Here are a few historical insights: During the Spanish invasion in the 16th century, Ollantaytambo served as a fortress for Manco Inca's army, confronting Hernando Pizarro's forces. The battle in January 1537 at Ollantaytambo marked one of the few significant defeats suffered by the Spanish. Manco Inca exploited the Sacred Valley’s topography, captured Spanish horses, launched a surprise dawn attack, and utilized his own tactical brilliance to decisively defeat the Spanish forces. At the time of the Spanish arrival, Ollantaytambo was a construction site, with the Sun Temple partly finished atop the site and construction of the Moon Temple just beginning before the invasion halted progress. Manco Inca’s victory at Ollantaytambo may have contributed to the Spanish overlooking Machu Picchu.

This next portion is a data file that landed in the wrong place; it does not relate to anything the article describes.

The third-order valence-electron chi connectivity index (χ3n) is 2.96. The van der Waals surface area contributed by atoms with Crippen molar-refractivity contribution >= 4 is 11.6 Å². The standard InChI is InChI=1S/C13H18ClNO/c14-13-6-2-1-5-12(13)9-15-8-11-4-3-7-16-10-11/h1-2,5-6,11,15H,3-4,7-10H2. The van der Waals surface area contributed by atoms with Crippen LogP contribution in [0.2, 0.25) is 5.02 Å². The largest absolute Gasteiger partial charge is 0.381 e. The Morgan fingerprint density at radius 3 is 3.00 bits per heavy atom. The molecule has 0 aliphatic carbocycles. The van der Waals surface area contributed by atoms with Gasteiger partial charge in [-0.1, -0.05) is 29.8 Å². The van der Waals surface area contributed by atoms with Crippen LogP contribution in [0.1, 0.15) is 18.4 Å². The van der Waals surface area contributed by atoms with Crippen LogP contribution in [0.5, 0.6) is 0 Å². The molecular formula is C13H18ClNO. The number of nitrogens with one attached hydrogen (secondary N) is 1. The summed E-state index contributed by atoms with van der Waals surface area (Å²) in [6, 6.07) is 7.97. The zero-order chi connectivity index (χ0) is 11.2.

Exploring the Sacred Valley and its surroundings was a deeply enriching experience. Each site offered a unique perspective on the ingenuity, spirituality, and culture of the Inca civilization. From the serene waters of Tambomachay to the bustling market of Pisac, every moment was a step back in time, revealing the beauty and spiritual significance of each location.


Leaving behind this enchanting region, I carried with me a profound admiration for the rich history and spirit of the Inca people, anticipating the start of my hike to Machu Picchu. The Sacred Valley is not just a collection of ruins; it is a living, breathing testament to a civilization that continues to inspire and awe.


Sacred Valley

Next stop: The Inca Trail begins! Stay tuned for the trail of a lifetime!